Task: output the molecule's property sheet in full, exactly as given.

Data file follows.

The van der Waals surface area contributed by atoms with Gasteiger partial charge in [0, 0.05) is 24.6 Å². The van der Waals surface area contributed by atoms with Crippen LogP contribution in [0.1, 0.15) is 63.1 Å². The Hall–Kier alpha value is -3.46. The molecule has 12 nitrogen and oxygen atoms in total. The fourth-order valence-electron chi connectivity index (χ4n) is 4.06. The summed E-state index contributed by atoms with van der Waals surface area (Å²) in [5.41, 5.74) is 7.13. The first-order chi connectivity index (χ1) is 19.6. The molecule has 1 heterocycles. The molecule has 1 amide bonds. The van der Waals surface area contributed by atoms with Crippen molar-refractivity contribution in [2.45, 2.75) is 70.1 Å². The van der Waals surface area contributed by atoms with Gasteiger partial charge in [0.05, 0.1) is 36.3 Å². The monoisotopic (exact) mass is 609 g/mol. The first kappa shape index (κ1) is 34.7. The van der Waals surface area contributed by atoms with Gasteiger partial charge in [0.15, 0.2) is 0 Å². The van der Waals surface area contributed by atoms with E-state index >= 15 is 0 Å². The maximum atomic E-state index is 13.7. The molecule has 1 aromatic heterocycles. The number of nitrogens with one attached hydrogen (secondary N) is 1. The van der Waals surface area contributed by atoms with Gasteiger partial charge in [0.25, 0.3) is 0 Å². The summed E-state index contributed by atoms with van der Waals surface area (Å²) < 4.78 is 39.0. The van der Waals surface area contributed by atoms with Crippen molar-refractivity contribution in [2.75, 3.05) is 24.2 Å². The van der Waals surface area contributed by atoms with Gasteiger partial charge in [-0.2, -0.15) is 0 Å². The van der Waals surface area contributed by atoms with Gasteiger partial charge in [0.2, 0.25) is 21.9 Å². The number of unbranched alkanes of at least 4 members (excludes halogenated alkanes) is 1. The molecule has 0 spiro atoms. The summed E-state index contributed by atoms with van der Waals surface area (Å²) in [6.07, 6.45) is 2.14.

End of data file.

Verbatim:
The van der Waals surface area contributed by atoms with Gasteiger partial charge in [0, 0.05) is 24.6 Å². The van der Waals surface area contributed by atoms with Crippen LogP contribution in [0.1, 0.15) is 63.1 Å². The Hall–Kier alpha value is -3.46. The molecule has 12 nitrogen and oxygen atoms in total. The fourth-order valence-electron chi connectivity index (χ4n) is 4.06. The summed E-state index contributed by atoms with van der Waals surface area (Å²) in [5.41, 5.74) is 7.13. The first-order chi connectivity index (χ1) is 19.6. The molecule has 1 heterocycles. The molecule has 1 amide bonds. The van der Waals surface area contributed by atoms with Crippen molar-refractivity contribution in [2.45, 2.75) is 70.1 Å². The van der Waals surface area contributed by atoms with Gasteiger partial charge in [0.05, 0.1) is 36.3 Å². The monoisotopic (exact) mass is 609 g/mol. The first kappa shape index (κ1) is 34.7. The van der Waals surface area contributed by atoms with Gasteiger partial charge in [0.15, 0.2) is 0 Å². The van der Waals surface area contributed by atoms with E-state index >= 15 is 0 Å². The maximum atomic E-state index is 13.7. The molecule has 1 aromatic heterocycles. The number of nitrogens with one attached hydrogen (secondary N) is 1. The van der Waals surface area contributed by atoms with Gasteiger partial charge in [0.25, 0.3) is 0 Å². The summed E-state index contributed by atoms with van der Waals surface area (Å²) < 4.78 is 39.0. The van der Waals surface area contributed by atoms with Crippen molar-refractivity contribution in [2.75, 3.05) is 24.2 Å². The van der Waals surface area contributed by atoms with Gasteiger partial charge in [-0.2, -0.15) is 0 Å². The van der Waals surface area contributed by atoms with Gasteiger partial charge in [0.2, 0.25) is 21.9 Å². The number of unbranched alkanes of at least 4 members (excludes halogenated alkanes) is 1. The molecule has 0 spiro atoms. The summed E-state index contributed by atoms with van der Waals surface area (Å²) in [6.07, 6.45) is 2.14.